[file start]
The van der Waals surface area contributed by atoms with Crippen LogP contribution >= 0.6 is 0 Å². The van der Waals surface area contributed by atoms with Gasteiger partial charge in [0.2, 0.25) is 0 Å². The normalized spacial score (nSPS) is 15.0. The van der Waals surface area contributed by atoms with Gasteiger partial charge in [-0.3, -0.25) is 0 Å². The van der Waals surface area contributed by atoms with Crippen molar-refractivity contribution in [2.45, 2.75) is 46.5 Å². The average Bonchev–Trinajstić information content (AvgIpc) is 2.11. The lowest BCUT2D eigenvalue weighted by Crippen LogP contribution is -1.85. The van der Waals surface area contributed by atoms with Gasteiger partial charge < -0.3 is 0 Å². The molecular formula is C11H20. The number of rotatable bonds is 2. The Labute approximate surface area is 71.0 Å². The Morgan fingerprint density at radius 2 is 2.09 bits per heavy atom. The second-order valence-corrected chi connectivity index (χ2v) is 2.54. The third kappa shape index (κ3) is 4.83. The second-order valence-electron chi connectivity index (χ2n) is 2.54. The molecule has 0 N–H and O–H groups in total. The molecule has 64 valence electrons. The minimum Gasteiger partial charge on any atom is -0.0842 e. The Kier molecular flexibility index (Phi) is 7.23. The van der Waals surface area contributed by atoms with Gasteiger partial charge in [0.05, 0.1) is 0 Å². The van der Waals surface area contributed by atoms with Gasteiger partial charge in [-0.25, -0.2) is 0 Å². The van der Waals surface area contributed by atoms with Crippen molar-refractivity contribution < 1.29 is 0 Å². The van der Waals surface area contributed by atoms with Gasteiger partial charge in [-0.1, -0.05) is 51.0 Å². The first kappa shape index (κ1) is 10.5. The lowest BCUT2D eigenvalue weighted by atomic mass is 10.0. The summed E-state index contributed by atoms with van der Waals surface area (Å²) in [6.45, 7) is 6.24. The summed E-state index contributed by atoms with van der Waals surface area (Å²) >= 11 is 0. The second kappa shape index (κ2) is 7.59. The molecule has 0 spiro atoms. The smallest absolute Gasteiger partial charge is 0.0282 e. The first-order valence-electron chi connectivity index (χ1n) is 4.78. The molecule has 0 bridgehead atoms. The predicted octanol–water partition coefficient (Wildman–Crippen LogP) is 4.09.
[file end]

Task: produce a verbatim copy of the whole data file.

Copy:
The van der Waals surface area contributed by atoms with Crippen LogP contribution >= 0.6 is 0 Å². The van der Waals surface area contributed by atoms with Gasteiger partial charge in [0.2, 0.25) is 0 Å². The normalized spacial score (nSPS) is 15.0. The van der Waals surface area contributed by atoms with Gasteiger partial charge in [-0.3, -0.25) is 0 Å². The van der Waals surface area contributed by atoms with Crippen molar-refractivity contribution in [2.45, 2.75) is 46.5 Å². The average Bonchev–Trinajstić information content (AvgIpc) is 2.11. The lowest BCUT2D eigenvalue weighted by Crippen LogP contribution is -1.85. The van der Waals surface area contributed by atoms with Gasteiger partial charge < -0.3 is 0 Å². The molecular formula is C11H20. The number of rotatable bonds is 2. The Labute approximate surface area is 71.0 Å². The Morgan fingerprint density at radius 2 is 2.09 bits per heavy atom. The second-order valence-corrected chi connectivity index (χ2v) is 2.54. The third kappa shape index (κ3) is 4.83. The second-order valence-electron chi connectivity index (χ2n) is 2.54. The molecule has 0 N–H and O–H groups in total. The molecule has 64 valence electrons. The minimum Gasteiger partial charge on any atom is -0.0842 e. The Kier molecular flexibility index (Phi) is 7.23. The van der Waals surface area contributed by atoms with Gasteiger partial charge in [0.05, 0.1) is 0 Å². The van der Waals surface area contributed by atoms with Gasteiger partial charge in [-0.25, -0.2) is 0 Å². The van der Waals surface area contributed by atoms with Crippen molar-refractivity contribution < 1.29 is 0 Å². The van der Waals surface area contributed by atoms with Gasteiger partial charge in [-0.1, -0.05) is 51.0 Å². The first kappa shape index (κ1) is 10.5. The lowest BCUT2D eigenvalue weighted by atomic mass is 10.0. The summed E-state index contributed by atoms with van der Waals surface area (Å²) in [6.45, 7) is 6.24. The summed E-state index contributed by atoms with van der Waals surface area (Å²) >= 11 is 0. The second kappa shape index (κ2) is 7.59. The molecule has 0 spiro atoms. The smallest absolute Gasteiger partial charge is 0.0282 e. The first-order valence-electron chi connectivity index (χ1n) is 4.78. The molecule has 0 bridgehead atoms. The predicted octanol–water partition coefficient (Wildman–Crippen LogP) is 4.09.